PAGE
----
Letter | Published:

Culture of Algae and other Micro-organisms in Deuterium oxide


THERE can be no doubt that algae forced to grow autotrophically in high concentrations of deuterium oxide are confronted with a difficult situation. Nevertheless, recent statements that moderate concentrations of deuterium oxide stop cell division in Chlorella 1, that the growth of Chlorella is “extremely slow, sporadic and unpredictable”2 at high concentrations of deuterium oxide, and that autotrophic growth of Chlorella is “inhibited completely in 90 per cent heavy water”3 must have only very limited validity. It is in fact entirely feasible to culture several species of algae autotrophically in 99.6 per cent deuterium oxide and at a growthrate such that they become a practical source of fully deuterated compounds4.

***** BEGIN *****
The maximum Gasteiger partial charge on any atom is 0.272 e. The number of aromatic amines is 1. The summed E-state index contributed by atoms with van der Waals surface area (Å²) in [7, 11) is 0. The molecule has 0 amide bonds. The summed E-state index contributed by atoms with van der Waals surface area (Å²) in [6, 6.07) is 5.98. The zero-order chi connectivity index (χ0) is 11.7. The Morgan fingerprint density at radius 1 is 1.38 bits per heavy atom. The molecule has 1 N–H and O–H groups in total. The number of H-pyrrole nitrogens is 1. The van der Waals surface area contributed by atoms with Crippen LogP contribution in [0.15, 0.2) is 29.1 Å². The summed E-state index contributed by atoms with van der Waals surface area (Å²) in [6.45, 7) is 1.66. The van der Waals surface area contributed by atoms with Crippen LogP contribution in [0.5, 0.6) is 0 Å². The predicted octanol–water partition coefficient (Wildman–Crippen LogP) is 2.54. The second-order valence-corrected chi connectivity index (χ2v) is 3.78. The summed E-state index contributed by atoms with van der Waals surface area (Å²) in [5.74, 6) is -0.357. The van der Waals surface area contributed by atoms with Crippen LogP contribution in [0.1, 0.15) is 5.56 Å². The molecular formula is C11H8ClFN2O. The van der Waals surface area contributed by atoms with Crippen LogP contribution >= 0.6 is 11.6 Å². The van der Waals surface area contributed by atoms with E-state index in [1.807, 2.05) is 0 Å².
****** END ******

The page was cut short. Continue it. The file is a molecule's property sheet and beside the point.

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  1. 1

    Hughes, A. M., Tolbert, B. M., Lonberg-Holm, K., and Calvin, M., Biochim. Biophys. Acta, 28, 58 (1958). Calvin, M., J. Chem. Ed. 35, 428 (1958).

  2. 2

    Moses, V., Holm-Hansen, O., and Calvin, M., Biochim. Biophys. Acta, 28, 62 (1958).

  3. 3

    Walker, J. R., and Syrett, P. J., Nature, 183, 193 (1959).

  4. 4

    Chorney, W., Scully, N. J., Crespi, H. L., and Katz, J. J., Biochim. Biophys. Acta (in the press).

  5. 5

    Eyster, H. C., Nature, 181, 1141 (1958).

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